Last Chance to Save Bamboo Lemurs

Project Cost: $269,196

Funding Raised: $269,196

Please note that your donation may not be immediately reflected in the funding thermometer above.

Nearly one acre of forest is lost every second


Thanks to generous support from our donors, we have successfully reached our fundraising goal for this project.

Help Protect the Habitat for the Greater Bamboo Lemur

Madagascar is the fourth largest island in the world, famous for its amazing and endemic biodiversity. But it also ranks among the world’s poorest nations, which has contributed to significant deforestation and habitat loss.

Rainforest Trust recognizes Madagascar as a globally important biodiversity hotspot and within the past several years, have funded Rapid Protected Area Feasibility Assessments to determine which locations are the most in need of protection.

One study found that the lowland forests in the Ivato/Karianga region on the southeastern part of the island is one of the last refuges for Critically Endangered Greater Bamboo Lemurs. These forest fragments contain one of the largest known unprotected populations of the species in the country with 80 individuals – 16% of the total population thought to exist in the wild.

Rainforest Trust and our partner, Malagasy Institut pour la Conservation des Écosystèmes Tropicaux (MICET), are working to create the 250-acre Greater Bamboo Lemur Reserve to protect a vital portion of intact forest in perpetuity. Header Photo: Greater Bamboo Lemur, by Sharp Photography/Wikimedia Commons.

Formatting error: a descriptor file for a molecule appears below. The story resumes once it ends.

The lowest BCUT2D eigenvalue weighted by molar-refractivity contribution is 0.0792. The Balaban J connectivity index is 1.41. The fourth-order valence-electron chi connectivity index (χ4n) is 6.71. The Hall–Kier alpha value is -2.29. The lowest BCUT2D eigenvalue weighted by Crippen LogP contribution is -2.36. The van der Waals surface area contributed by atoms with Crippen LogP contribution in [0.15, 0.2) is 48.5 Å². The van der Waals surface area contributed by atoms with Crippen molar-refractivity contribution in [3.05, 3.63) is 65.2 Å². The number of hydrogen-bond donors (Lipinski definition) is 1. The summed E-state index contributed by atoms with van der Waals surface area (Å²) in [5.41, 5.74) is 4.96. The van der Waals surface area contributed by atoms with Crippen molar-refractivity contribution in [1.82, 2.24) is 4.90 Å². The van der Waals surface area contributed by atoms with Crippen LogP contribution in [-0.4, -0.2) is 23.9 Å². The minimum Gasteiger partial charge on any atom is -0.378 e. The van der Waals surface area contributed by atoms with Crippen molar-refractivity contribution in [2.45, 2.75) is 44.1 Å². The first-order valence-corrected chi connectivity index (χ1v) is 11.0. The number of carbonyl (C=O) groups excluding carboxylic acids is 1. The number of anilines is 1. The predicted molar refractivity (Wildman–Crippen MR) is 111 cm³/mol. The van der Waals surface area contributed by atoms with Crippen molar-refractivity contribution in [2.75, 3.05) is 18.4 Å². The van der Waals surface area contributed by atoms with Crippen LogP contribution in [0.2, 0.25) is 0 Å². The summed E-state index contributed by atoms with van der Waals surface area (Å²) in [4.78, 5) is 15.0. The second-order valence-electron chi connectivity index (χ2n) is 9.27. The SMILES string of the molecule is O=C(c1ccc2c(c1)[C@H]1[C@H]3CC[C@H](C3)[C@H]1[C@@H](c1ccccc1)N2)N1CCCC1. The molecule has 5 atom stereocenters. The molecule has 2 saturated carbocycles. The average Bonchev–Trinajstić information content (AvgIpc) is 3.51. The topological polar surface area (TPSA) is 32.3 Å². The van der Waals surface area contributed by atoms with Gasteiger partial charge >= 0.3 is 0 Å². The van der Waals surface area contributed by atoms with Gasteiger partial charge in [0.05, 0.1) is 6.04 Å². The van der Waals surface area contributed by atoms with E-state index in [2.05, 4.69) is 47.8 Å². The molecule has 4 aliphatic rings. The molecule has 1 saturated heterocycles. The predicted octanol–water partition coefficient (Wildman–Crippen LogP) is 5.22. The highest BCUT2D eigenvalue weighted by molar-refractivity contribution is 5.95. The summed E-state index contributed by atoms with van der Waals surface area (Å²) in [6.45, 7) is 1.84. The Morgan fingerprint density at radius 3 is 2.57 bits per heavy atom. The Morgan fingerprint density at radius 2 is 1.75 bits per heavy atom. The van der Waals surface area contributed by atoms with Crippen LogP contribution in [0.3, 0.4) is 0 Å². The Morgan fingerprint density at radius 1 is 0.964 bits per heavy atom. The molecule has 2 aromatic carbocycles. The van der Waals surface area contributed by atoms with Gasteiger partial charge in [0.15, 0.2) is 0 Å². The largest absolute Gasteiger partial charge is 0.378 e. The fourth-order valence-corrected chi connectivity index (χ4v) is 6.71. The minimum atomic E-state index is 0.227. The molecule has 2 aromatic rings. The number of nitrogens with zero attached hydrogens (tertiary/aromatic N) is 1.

Greater Bamboo Lemur (CR), Gray-headed Lemur (CR), Moramora Climbing Frog (Andonthyla moramora-EN)

(CR)=Critically Endangered, (EN)=Endangered, (VU)=Vulnerable


Malagasy Institut pour la Conservation des Écosystèmes Tropicaux (MICET)

Save the Last Remaining Lowland Forests from Deforestation

The lowland forests of the potential reserve have long suffered from deforestation at the hands of unsustainable development and slash-and-burn agriculture. The site is one of the last areas that contains a combination of lowland tropical forest and bamboo forest, making it essential to the survival of multiple endemic species.

A wide range of tadpoles, frogs and insects use the bamboo stalks for both reproduction and protection. An amphibian inventory conducted in February 2017 identified at least one Endangered frog species, the Moramora Climbing Frog. And a variety of other species that are new to science have been discovered at the project site and await formal description and assessment.


Join Our Solution

Your donation will help establish the protected area, allowing MICET to work closely with local communities to develop a multifaceted approach for long-term conservation. The people living in the surrounding areas are committed to the protection of the region, and will be the primary caretakers of the new reserve. This project will help our partner to provide alternative agricultural techniques that promote environmental sustainability. </span Photos: (Above) Gray-headed Lemur, by Creative Commons/Julian Mr. Lemur; (Below) Madagascar landscape, by N Rowel.